Gavrilo Princip’s sandwich

Gavrilo Princip is arrested for the assassination of Archduke Franz Ferdinand and his wife–Sarajevo, June 28, 1914.

Gavrilo Princip is arrested for the assassination of Archduke Franz Ferdinand and his wife–Sarajevo, June 28, 1914.

It was the great flash point of the 20th century, an act that set off a chain reaction of calamity: two World Wars, 80 million deaths, the Russian Revolution, the rise of Hitler, the atomic bomb. Yet it might never have happened–we’re now told– had Gavrilo Princip not got hungry for a sandwich.

We’re talking the assassination of Archduke Franz Ferdinand, of course—the murder that set the crumbling Austro-Hungarian Empire on a collision course with Serbia, and Europe down the slippery slope that led to the outbreak of the First World War a month after Princip pulled the trigger on June 28, 1914. More specifically, though, we’re talking the version of events that’s being taught in many schools today. It’s an account that, while respectful of the significance of Franz Ferdinand’s death, hooks pupils’ attention by stressing a tiny, awe-inspiring detail: that if Princip had not stopped to eat a sandwich where he did, he would never have been in the right place to spot his target. No sandwich, no shooting. No shooting, no war.

It’s a compelling story, and one that is told in serious books and on multiple websites. For the most part, it goes something like this:

It is the summer of 1914, and Bosnia has just become part of the Austro-Hungarian empire. A handful of young Bosnian-born Serbs decide to strike a blow for the integration of their people into a homeland for southern Slavs by assassinating the heir to the Austrian throne. Their opportunity comes when it is announced that Franz Ferdinand will be making a state visit to the provincial capital, Sarajevo.

Princip at around age 16

Armed with bombs and pistols supplied by Serbian military intelligence, seven conspirators position themselves at intervals along the archduke’s route. The first to strike is Nedeljko Cabrinovic, who lobs a hand grenade toward Franz Ferdinand’s open touring car. But the grenade is an old one, with a 10-second fuse. It bounces off the limo and into the road, where it explodes under the next vehicle in the motorcade.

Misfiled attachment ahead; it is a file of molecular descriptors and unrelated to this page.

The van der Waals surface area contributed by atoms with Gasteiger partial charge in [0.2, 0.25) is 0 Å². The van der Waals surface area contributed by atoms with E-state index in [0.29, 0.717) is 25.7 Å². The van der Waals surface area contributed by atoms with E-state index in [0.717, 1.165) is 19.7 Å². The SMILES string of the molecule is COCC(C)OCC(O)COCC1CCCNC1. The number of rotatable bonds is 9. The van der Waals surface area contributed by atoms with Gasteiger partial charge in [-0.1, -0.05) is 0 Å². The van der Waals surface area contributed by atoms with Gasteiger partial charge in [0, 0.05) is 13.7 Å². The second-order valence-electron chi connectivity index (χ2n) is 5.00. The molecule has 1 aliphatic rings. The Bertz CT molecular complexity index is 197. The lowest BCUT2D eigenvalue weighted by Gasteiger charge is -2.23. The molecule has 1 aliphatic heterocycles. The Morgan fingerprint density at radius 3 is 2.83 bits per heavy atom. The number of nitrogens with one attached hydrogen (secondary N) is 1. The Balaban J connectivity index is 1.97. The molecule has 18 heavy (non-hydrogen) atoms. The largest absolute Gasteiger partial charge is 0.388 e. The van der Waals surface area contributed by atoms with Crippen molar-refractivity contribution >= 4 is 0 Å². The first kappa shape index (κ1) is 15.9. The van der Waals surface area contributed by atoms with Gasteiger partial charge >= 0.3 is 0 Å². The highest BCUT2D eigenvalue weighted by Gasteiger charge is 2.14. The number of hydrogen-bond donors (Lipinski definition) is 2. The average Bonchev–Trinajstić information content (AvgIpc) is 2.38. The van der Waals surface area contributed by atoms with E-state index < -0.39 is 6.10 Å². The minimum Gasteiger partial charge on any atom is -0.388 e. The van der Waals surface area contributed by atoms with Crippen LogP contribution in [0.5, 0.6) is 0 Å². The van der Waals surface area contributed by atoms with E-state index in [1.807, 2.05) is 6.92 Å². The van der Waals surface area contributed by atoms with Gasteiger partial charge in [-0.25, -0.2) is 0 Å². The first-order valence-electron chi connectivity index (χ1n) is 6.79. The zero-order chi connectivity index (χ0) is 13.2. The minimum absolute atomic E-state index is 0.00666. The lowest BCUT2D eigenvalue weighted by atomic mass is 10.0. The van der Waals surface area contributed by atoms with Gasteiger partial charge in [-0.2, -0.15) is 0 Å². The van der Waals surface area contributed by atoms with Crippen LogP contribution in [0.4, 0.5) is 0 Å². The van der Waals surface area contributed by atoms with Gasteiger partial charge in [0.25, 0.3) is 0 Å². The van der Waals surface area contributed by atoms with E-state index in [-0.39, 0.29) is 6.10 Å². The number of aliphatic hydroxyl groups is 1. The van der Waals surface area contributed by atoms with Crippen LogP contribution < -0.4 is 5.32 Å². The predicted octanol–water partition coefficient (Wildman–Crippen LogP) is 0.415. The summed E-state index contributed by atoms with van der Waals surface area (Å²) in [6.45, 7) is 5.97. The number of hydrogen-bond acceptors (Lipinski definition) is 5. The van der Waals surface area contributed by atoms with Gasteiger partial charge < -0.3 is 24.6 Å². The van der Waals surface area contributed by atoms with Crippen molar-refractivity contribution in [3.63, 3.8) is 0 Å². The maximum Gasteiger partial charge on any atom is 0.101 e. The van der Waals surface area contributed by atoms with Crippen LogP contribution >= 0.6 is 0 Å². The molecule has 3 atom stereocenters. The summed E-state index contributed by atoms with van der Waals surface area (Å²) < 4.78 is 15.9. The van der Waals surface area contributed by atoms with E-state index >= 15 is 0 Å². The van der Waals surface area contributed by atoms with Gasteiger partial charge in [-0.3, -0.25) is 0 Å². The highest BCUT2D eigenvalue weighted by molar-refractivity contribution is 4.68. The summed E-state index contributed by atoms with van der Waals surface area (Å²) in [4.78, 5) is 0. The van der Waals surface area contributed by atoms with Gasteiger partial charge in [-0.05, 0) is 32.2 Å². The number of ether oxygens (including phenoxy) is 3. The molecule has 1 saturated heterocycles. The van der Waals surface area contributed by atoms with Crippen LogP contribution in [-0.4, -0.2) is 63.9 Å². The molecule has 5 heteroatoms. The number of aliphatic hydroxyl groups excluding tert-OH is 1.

Although several officers in that car are hurt, Franz Ferdinand remains uninjured. To avoid capture, Cabrinovic drains a vial of cyanide and throws himself into a nearby river—but his suicide bid fails. The cyanide is past its sell-by date, and the river is just four inches deep. The bombing throws the rest of the day’s plans into disarray. The motorcade is abandoned. Franz Ferdinand is hurried off to the town hall, where he is due to meet with state officials.

Disconsolate, the remaining assassins disperse, their chance apparently gone. One of them, Gavrilo Princip, heads for Moritz Schiller’s delicatessen, on Franz Joseph Street. It’s one of Sarajevo’s smartest shopping destinations, just a few yards from the bustling through road known as Appel Quay.

As Princip queues to buy a sandwich, Franz Ferdinand is leaving the town hall. When the heir gets back into his limousine, though, he decides on a change of plan—he’ll call at the hospital to visit the men injured in the grenade blast. There’s just one problem: the archduke’s chauffeur, a stranger to Sarajevo, gets lost. He swings off Appel Quay and into crowded Franz Joseph Street, then drifts to a stop right in front of Schiller’s. Princip looks up from his lunch to find his target sitting just a few feet away. He pulls his gun.

Two shots ring out, and the first kills Franz Ferdinand’s wife, Sophie. The second hits the heir in the neck, severing his jugular vein. The archduke slumps back, mortally wounded. His security men hustle Princip away. Inside Schiller’s deli, the most important sandwich in the history of the world lies half-eaten on a table.

Moritz Schiller’s delicatessen on Franz Joseph Street, Sarajevo, shortly after the assassination of Franz Ferdinand. The “X” marks the spot where Princip stood to fire into the Archduke’s open limo.

As I say, the story of Gavrilo Princip’s sandwich seems to be everywhere today—run an internet search for the phrase and you’ll see what I mean. There’s the teacher who has asked his class, for extra credit, to find out what sort of sandwich the killer ordered. (Consensus answer: cheese.) There’s the linguist’s deconstruction. There’s the art project—famous assassins’ faces paired with their victims’ on opposite sides of a sculpted toastie. And I first heard the tale from my daughter, who came home from school one day bursting to tell me the incredible new fact she’d just been taught in history class.